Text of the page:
A Real Party of the People

A Real Party of the People

It’s time to turn the Democrats into a truly democratic party—starting with a grassroots membership base.

Since the debacle of 2016, Democrats of all ideological persuasions have been vigorously debating how to return to power, in the states and the nation—while resisting the horrific rule of trump and his GOP enablers. But their arguments tend to dwell on who should run for office and what they should say, rarely on the structure of the party itself, which is run almost exclusively by full-time professionals.

Why not transform the Democrats into a truly democratic party? Invite any American who supports its policies and candidates to become a member. For a small annual fee, say $20, they would be able to take part in local meetings, organized by locality or congressional district. Members could participate in a variety of ways: educate themselves and then debate policies, interview aspiring candidates, organize grassroots fundraising and house-to-house canvassing, and stage community events (after all, “party” is a verb as well as a noun). Democratic officials would have to take their ideas seriously—or risk alienating their activist base.

In Europe, left parties have long depended on their members to generate excitement about ideas and programs—and to turn out the vote. A swelling membership indicates a healthy party that has the potential to win elections. Since Jeremy Corbyn became Labour’s leader, over 300,000 Brits have joined the party, more than doubling its numbers. As I write in early December, Labour is leading in the polls.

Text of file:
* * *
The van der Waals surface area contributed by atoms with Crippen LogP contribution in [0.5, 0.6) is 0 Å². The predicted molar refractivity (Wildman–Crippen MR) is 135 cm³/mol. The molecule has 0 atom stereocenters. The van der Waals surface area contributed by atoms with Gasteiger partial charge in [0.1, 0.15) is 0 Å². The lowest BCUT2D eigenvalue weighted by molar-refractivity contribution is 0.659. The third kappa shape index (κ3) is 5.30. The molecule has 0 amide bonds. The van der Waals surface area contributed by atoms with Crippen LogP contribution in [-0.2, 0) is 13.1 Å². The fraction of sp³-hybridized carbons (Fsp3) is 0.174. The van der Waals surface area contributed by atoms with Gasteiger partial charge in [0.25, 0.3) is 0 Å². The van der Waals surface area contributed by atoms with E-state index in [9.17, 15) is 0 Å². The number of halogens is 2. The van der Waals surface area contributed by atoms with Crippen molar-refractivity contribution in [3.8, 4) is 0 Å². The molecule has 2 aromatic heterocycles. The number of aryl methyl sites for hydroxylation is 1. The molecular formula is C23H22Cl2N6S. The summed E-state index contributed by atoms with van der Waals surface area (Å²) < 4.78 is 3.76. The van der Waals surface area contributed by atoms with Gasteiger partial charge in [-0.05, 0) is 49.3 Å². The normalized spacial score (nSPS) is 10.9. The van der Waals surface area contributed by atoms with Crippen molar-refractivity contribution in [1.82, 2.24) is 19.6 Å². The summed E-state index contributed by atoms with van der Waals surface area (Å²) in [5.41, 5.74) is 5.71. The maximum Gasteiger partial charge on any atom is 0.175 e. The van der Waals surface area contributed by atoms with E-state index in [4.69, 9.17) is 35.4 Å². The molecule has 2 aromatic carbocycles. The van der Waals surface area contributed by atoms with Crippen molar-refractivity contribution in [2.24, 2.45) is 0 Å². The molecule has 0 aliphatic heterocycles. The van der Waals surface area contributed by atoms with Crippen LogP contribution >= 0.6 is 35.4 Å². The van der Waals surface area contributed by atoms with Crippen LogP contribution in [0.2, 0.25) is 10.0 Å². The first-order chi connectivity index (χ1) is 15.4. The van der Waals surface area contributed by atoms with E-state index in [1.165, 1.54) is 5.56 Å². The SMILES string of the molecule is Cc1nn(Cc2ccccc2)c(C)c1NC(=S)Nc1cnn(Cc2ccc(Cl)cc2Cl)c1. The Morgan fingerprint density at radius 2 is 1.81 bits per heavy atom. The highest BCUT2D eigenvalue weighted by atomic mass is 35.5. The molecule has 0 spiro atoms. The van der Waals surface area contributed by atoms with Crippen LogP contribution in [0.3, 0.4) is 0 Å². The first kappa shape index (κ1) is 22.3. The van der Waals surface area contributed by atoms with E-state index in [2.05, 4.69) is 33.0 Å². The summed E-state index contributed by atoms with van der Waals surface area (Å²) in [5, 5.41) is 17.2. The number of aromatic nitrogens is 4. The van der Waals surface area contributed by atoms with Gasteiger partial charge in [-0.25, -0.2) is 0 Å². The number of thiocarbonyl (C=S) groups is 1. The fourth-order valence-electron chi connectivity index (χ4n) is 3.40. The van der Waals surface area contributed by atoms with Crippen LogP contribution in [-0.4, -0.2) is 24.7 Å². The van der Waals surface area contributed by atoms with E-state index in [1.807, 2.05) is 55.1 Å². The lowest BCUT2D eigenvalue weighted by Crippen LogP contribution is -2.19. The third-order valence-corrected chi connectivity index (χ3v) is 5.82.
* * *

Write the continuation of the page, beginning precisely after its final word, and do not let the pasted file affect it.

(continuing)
In the nearly two centuries since its creation, what used to be known as “the Democracy” has never solicited members. However, eras when large numbers of Americans were eager to identify as Democrats were also times when the party dominated national politics—in the decades before the Civil War and, again, from the 1930s through the 1960s.

Local institutions, with national connections, have always mattered profoundly in American civic life. With the steady decline of unions and the ephemeral nature of mass protests like Occupy, leftists need to create new ones, where ordinary people can discuss their political differences respectfully and seriously instead of attacking one another on social media. Why not begin with the large, if troubled, institution that already exists, one that has the potential to wield state power?